Employment: Hearing Impaired

Work and Pensions written question – answered on 12th May 2008.

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Photo of Sandra Gidley Sandra Gidley Shadow Minister, Health

To ask the Secretary of State for Work and Pensions what mechanisms are in place to help deaf people into employment.

Photo of Stephen Timms Stephen Timms Minister of State (Department for Work and Pensions) (Employment and Welfare Reform)

We are committed to helping all people, including deaf people, into suitable, sustainable employment through Jobcentre Plus.

Access to Work can provide a range of individually tailored support to enable disabled people to enter or stay in employment. Access to Work can fund specialist support for deaf and hearing impaired people in work. One type of support that deaf people may find particularly helpful is the funding provided through Access to Work for British Sign Language Interpreters, Lip Speakers or Palantypists.

People with health conditions, including deaf people, may also benefit from the help that is available through Pathways to Work. This service provides extra support and opportunities to help people with health problems and disabilities gain employment and retain it. Pathways to Work provides a series of interviews with an adviser and access to programmes to increase skills or confidence, or to help manage a health condition. Financial incentives may also be available to help people move into work.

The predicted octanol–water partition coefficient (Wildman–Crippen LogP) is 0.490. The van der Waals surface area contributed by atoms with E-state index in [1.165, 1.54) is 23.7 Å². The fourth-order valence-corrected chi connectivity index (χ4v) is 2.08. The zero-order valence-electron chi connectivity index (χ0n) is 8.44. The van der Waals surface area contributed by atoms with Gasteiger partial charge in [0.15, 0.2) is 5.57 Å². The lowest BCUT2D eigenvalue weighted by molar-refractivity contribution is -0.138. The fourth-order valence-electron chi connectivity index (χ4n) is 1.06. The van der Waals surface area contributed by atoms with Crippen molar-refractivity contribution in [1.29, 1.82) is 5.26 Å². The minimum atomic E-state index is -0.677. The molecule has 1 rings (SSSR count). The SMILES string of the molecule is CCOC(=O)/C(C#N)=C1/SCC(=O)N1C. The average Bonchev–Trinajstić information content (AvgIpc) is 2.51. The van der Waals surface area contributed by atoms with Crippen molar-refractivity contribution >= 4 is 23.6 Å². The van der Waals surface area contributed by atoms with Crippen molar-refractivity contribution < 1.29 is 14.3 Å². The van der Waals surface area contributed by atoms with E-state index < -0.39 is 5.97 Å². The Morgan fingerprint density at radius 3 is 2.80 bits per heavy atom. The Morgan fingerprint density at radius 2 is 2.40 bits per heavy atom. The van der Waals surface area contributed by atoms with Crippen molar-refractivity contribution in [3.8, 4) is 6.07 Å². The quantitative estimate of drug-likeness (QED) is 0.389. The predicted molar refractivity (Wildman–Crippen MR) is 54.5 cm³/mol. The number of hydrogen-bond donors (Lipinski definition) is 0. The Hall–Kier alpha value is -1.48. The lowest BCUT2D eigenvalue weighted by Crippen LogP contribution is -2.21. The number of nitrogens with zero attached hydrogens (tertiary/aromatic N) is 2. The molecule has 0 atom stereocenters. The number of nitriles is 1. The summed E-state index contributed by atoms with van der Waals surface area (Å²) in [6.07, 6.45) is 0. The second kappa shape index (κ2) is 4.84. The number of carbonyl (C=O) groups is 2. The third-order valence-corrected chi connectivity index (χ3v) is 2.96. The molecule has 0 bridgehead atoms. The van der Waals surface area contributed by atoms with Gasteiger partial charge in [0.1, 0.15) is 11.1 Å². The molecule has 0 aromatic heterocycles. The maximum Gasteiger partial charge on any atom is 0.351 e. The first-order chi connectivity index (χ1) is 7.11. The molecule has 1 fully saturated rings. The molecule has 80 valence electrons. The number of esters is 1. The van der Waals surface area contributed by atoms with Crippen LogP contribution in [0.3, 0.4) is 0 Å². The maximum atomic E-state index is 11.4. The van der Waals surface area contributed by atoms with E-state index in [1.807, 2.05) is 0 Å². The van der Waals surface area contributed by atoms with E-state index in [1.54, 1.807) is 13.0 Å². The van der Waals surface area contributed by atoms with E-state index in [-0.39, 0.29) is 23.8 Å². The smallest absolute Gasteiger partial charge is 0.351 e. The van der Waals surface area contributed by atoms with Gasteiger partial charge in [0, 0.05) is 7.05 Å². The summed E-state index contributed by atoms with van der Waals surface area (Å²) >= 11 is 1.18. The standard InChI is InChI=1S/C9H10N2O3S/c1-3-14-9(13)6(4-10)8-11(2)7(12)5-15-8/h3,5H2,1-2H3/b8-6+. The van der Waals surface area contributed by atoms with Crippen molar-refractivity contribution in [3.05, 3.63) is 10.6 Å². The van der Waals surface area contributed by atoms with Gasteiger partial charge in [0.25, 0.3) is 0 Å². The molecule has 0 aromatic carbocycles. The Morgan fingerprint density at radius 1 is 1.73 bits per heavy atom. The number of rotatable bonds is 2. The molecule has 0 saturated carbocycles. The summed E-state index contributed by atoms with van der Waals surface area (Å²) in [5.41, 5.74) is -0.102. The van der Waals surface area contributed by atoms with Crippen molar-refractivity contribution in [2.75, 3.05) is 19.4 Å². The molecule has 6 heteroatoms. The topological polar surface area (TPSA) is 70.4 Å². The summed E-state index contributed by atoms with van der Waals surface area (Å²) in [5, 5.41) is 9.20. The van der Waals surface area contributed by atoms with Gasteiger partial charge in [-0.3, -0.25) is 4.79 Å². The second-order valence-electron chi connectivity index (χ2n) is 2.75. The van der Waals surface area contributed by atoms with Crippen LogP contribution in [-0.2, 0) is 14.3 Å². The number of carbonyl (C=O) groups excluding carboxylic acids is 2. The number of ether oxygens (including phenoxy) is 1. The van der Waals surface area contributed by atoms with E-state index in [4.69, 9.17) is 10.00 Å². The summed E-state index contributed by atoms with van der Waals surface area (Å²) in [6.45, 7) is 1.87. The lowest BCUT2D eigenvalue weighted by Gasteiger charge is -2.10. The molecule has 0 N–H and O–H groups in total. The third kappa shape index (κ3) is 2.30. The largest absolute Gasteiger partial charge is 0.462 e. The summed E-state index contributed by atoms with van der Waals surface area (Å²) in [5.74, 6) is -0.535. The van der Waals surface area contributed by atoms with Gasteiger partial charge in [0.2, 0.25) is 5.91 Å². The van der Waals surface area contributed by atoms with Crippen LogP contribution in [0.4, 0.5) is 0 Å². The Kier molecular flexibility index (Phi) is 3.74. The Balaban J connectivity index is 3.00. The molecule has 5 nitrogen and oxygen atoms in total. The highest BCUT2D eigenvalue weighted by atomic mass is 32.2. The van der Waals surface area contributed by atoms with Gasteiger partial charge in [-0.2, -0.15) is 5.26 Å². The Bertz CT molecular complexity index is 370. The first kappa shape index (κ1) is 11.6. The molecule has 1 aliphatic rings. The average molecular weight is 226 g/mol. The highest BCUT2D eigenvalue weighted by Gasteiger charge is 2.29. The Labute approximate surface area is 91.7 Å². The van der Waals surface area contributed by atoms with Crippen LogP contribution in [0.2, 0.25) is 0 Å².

Disability Employment Advisers in Jobcentre Plus work with people needing more extensive support. They need not be receiving benefits and may be in employment but worried about losing their job due to their disability. Disability employment advisers can advise on appropriate employment opportunities, act as advocates on the customer's behalf, and negotiate with employers, as well as refer people, where appropriate, for an occupational health assessment, or draw on the professional expertise of work psychologists specialising in working with disabled people. Disability employment advisers can also advise on specialised support available for disabled people. This includes Work Preparation, WORKSTEP, New Deal for Disabled People where it is in operation, Residential Training Colleges, Job Introduction Scheme and Access to Work.

Between December last year and March of this year, we undertook a public consultation 'Helping people achieve their full potential: Improving specialist disability employment services'. The consultation sought views about ways in which the Access to Work programme and other programmes for disabled people could be further improved, and ways to enhance aspects of the disability employment adviser role. We will publish our response during the summer.

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